A variable is like a box that can hold one value at a time, such as one word, one costume, or one list (which can contain many things). You can look at what's inside as many times as you want.
A local variable can be set or used only in the environment in which it is defined. This term includes inputs to procedures and variables created by the
script variables block.
The word Boolean is capitalized because it's named after a person, George Boole, who invented the branch of mathematics dealing with Boolean operations (such as
A predicate is a hexagon-shaped reporter that asks a true/false question such as these examples:
Predicates report a Boolean value (either or ).
if-else blocks are called conditionals because they control the code based on a true-or-false condition.
A global variable is a variable that is usable by all scripts in the program.
The position number is called the index of the item in the list.
In this list, 1 is the index of the item "apple," 2 is the index of the item "cantaloupe," and so on.
In Snap! and on the AP exam, the index is always a whole number (1, 2, 3, 4, etc.). It is an error to use an index less than 1 or greater than the length of the list.
An element is another name for an item in a list. (If the same value is in the list twice, that counts as two different elements.) Each element has a unique index (position) in the list.
A sublist is a list used as an item of another list.
(The word sublist is also used to refer to some subset of a list.)
The word "abstract" is often used casually to mean something harder to understand or more complex, but in computer science, its meaning is almost the opposite. ADTs are things that you, the programmer, create to make your program easier for you and others to read, debug, and improve.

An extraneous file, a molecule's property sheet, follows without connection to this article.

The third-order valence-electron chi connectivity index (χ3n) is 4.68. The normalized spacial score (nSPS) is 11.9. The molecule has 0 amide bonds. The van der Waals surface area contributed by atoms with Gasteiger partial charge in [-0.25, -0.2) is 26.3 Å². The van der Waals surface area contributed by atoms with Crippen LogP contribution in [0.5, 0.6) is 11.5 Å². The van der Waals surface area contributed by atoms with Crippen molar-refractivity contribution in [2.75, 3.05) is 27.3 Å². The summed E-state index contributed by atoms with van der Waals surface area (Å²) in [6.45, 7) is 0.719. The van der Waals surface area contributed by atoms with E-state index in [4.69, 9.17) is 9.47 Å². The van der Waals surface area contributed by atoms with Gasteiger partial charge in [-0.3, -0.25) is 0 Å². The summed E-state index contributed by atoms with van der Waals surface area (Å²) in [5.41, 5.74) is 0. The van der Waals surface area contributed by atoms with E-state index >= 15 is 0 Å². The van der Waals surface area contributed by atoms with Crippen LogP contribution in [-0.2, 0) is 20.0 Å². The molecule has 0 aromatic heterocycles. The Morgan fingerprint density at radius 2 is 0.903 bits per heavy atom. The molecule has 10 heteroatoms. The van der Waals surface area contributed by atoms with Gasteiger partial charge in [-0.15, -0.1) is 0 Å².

quiz itemhas to think only about questions and answers, not about list indices.
quiz itemabstract data type.
A table is a two-dimensional data structure with rows and columns. If you've used a spreadsheet program, what it displays is a table.
In Snap!, a table is implemented as a list of lists, in which each sublist is one row of the table.
Using the result from
item as the input to
address from contact is called composition of functions.
Traversing a list means looking at each item of the list.
For each is iterative. That is, it's repetitive, like
for, which can also traverse a list. But unlike
for each traverses the list without using index numbers.
Selection means deciding (selecting) which part of an algorithm to run based on whether a condition is true or false.
Every algorithm can be constructed using sequencing (following steps in order), selection (deciding), and iteration (repeating).
A nested conditional statement is an
if else statement inside another
if else statement.
letteris the index.
All the words in the puzzle are related to the AP CS Principles course.
A software library is a collection of procedures that can be used in programs.
An application program interface (API) documents what a programmer needs to know about using a library: it's a description of each procedure's purpose, inputs, and outputs (but not its algorithms).
A common kind of API is a web API in which the library exists on someone else's computer. For example, the Google Maps API describes how to embed a Google Map on your own website.
A web API is just a call to a procedure on another machine. For example, these are three different notations for the same procedure call, which looks up the number of searches for "BJC" in the US:
EXPLORE (q = BJC, geo = US)
Ideas similar to Creative Commons are used for particular kinds of material: